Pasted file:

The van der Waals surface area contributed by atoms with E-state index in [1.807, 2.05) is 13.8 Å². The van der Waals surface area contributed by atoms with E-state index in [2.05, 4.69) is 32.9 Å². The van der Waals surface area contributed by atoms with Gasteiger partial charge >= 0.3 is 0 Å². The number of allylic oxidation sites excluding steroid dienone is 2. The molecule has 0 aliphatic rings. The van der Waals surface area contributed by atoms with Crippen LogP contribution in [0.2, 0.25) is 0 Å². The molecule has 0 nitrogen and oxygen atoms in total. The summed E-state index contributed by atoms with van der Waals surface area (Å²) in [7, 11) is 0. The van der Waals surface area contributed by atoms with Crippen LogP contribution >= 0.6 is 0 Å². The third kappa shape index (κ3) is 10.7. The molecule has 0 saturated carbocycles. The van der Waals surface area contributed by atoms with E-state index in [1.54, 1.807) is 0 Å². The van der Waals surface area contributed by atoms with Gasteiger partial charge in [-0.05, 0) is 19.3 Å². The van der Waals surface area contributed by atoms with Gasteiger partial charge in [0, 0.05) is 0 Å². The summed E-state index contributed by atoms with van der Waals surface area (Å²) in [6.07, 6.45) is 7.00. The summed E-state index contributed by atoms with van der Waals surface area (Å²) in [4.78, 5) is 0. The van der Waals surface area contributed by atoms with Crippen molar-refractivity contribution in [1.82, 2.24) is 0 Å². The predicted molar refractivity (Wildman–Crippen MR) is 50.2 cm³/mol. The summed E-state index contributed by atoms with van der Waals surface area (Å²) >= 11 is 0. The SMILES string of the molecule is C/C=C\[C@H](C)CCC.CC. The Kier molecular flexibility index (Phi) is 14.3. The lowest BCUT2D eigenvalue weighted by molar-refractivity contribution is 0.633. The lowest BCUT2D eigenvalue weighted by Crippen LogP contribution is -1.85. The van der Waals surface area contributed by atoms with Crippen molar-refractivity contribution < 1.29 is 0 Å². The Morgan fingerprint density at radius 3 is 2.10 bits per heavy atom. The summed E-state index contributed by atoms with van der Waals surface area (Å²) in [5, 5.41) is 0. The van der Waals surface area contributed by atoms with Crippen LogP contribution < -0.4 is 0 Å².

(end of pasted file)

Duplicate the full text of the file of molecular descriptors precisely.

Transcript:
The van der Waals surface area contributed by atoms with E-state index in [1.807, 2.05) is 13.8 Å². The van der Waals surface area contributed by atoms with E-state index in [2.05, 4.69) is 32.9 Å². The van der Waals surface area contributed by atoms with Gasteiger partial charge >= 0.3 is 0 Å². The number of allylic oxidation sites excluding steroid dienone is 2. The molecule has 0 aliphatic rings. The van der Waals surface area contributed by atoms with Crippen LogP contribution in [0.2, 0.25) is 0 Å². The molecule has 0 nitrogen and oxygen atoms in total. The summed E-state index contributed by atoms with van der Waals surface area (Å²) in [7, 11) is 0. The van der Waals surface area contributed by atoms with Crippen LogP contribution >= 0.6 is 0 Å². The third kappa shape index (κ3) is 10.7. The molecule has 0 saturated carbocycles. The van der Waals surface area contributed by atoms with E-state index in [1.54, 1.807) is 0 Å². The van der Waals surface area contributed by atoms with Gasteiger partial charge in [-0.05, 0) is 19.3 Å². The van der Waals surface area contributed by atoms with Gasteiger partial charge in [0, 0.05) is 0 Å². The summed E-state index contributed by atoms with van der Waals surface area (Å²) in [6.07, 6.45) is 7.00. The summed E-state index contributed by atoms with van der Waals surface area (Å²) in [4.78, 5) is 0. The van der Waals surface area contributed by atoms with Crippen molar-refractivity contribution in [1.82, 2.24) is 0 Å². The predicted molar refractivity (Wildman–Crippen MR) is 50.2 cm³/mol. The summed E-state index contributed by atoms with van der Waals surface area (Å²) >= 11 is 0. The SMILES string of the molecule is C/C=C\[C@H](C)CCC.CC. The Kier molecular flexibility index (Phi) is 14.3. The lowest BCUT2D eigenvalue weighted by molar-refractivity contribution is 0.633. The lowest BCUT2D eigenvalue weighted by Crippen LogP contribution is -1.85. The van der Waals surface area contributed by atoms with Crippen molar-refractivity contribution < 1.29 is 0 Å². The Morgan fingerprint density at radius 3 is 2.10 bits per heavy atom. The summed E-state index contributed by atoms with van der Waals surface area (Å²) in [5, 5.41) is 0. The van der Waals surface area contributed by atoms with Crippen LogP contribution < -0.4 is 0 Å².